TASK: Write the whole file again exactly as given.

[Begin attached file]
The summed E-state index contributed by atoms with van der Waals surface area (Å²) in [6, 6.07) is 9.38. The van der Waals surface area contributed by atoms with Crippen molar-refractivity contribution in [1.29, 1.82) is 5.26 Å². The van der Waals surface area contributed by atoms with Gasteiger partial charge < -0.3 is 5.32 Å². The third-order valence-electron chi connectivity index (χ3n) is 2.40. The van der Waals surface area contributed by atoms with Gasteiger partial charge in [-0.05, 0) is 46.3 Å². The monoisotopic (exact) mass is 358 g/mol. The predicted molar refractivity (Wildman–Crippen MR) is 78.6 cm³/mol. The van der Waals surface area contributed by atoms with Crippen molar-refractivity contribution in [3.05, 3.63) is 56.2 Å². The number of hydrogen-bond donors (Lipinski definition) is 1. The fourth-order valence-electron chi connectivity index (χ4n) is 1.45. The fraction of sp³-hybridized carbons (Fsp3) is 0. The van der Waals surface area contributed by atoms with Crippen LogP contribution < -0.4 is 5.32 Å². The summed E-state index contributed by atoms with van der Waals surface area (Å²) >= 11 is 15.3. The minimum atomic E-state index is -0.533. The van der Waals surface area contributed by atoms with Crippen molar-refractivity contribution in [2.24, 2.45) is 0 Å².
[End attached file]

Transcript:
The summed E-state index contributed by atoms with van der Waals surface area (Å²) in [6, 6.07) is 9.38. The van der Waals surface area contributed by atoms with Crippen molar-refractivity contribution in [1.29, 1.82) is 5.26 Å². The van der Waals surface area contributed by atoms with Gasteiger partial charge < -0.3 is 5.32 Å². The third-order valence-electron chi connectivity index (χ3n) is 2.40. The van der Waals surface area contributed by atoms with Gasteiger partial charge in [-0.05, 0) is 46.3 Å². The monoisotopic (exact) mass is 358 g/mol. The predicted molar refractivity (Wildman–Crippen MR) is 78.6 cm³/mol. The van der Waals surface area contributed by atoms with Crippen molar-refractivity contribution in [3.05, 3.63) is 56.2 Å². The number of hydrogen-bond donors (Lipinski definition) is 1. The fourth-order valence-electron chi connectivity index (χ4n) is 1.45. The fraction of sp³-hybridized carbons (Fsp3) is 0. The van der Waals surface area contributed by atoms with Crippen LogP contribution < -0.4 is 5.32 Å². The summed E-state index contributed by atoms with van der Waals surface area (Å²) >= 11 is 15.3. The minimum atomic E-state index is -0.533. The van der Waals surface area contributed by atoms with Crippen molar-refractivity contribution in [2.24, 2.45) is 0 Å².